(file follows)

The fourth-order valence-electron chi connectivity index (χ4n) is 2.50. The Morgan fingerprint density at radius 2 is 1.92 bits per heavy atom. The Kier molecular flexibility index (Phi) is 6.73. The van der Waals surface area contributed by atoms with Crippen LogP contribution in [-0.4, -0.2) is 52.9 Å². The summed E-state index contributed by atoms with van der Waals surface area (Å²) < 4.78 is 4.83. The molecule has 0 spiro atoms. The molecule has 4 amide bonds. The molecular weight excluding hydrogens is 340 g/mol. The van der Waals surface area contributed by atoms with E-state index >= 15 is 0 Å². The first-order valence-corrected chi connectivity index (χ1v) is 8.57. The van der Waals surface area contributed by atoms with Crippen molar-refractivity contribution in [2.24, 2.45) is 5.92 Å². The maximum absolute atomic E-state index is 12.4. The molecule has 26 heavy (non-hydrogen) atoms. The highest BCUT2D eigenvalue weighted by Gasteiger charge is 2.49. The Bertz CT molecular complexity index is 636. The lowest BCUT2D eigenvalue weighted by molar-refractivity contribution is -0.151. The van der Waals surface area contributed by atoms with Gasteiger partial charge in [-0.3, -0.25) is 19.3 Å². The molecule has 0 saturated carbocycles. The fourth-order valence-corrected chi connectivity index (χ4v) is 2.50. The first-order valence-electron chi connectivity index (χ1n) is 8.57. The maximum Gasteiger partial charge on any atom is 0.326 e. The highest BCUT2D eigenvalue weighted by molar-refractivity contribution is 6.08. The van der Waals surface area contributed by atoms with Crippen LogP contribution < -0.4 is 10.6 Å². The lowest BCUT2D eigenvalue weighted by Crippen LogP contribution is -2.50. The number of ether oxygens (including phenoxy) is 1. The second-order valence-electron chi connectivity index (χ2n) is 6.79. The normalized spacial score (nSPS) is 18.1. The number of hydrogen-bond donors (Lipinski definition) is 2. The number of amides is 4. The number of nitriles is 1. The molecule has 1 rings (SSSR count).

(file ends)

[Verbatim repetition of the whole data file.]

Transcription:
The fourth-order valence-electron chi connectivity index (χ4n) is 2.50. The Morgan fingerprint density at radius 2 is 1.92 bits per heavy atom. The Kier molecular flexibility index (Phi) is 6.73. The van der Waals surface area contributed by atoms with Crippen LogP contribution in [-0.4, -0.2) is 52.9 Å². The summed E-state index contributed by atoms with van der Waals surface area (Å²) < 4.78 is 4.83. The molecule has 0 spiro atoms. The molecule has 4 amide bonds. The molecular weight excluding hydrogens is 340 g/mol. The van der Waals surface area contributed by atoms with E-state index >= 15 is 0 Å². The first-order valence-corrected chi connectivity index (χ1v) is 8.57. The van der Waals surface area contributed by atoms with Crippen molar-refractivity contribution in [2.24, 2.45) is 5.92 Å². The maximum absolute atomic E-state index is 12.4. The molecule has 26 heavy (non-hydrogen) atoms. The highest BCUT2D eigenvalue weighted by Gasteiger charge is 2.49. The Bertz CT molecular complexity index is 636. The lowest BCUT2D eigenvalue weighted by molar-refractivity contribution is -0.151. The van der Waals surface area contributed by atoms with Gasteiger partial charge in [-0.3, -0.25) is 19.3 Å². The molecule has 0 saturated carbocycles. The fourth-order valence-corrected chi connectivity index (χ4v) is 2.50. The first-order valence-electron chi connectivity index (χ1n) is 8.57. The maximum Gasteiger partial charge on any atom is 0.326 e. The highest BCUT2D eigenvalue weighted by molar-refractivity contribution is 6.08. The van der Waals surface area contributed by atoms with Crippen LogP contribution < -0.4 is 10.6 Å². The lowest BCUT2D eigenvalue weighted by Crippen LogP contribution is -2.50. The number of ether oxygens (including phenoxy) is 1. The second-order valence-electron chi connectivity index (χ2n) is 6.79. The normalized spacial score (nSPS) is 18.1. The number of hydrogen-bond donors (Lipinski definition) is 2. The number of amides is 4. The number of nitriles is 1. The molecule has 1 rings (SSSR count).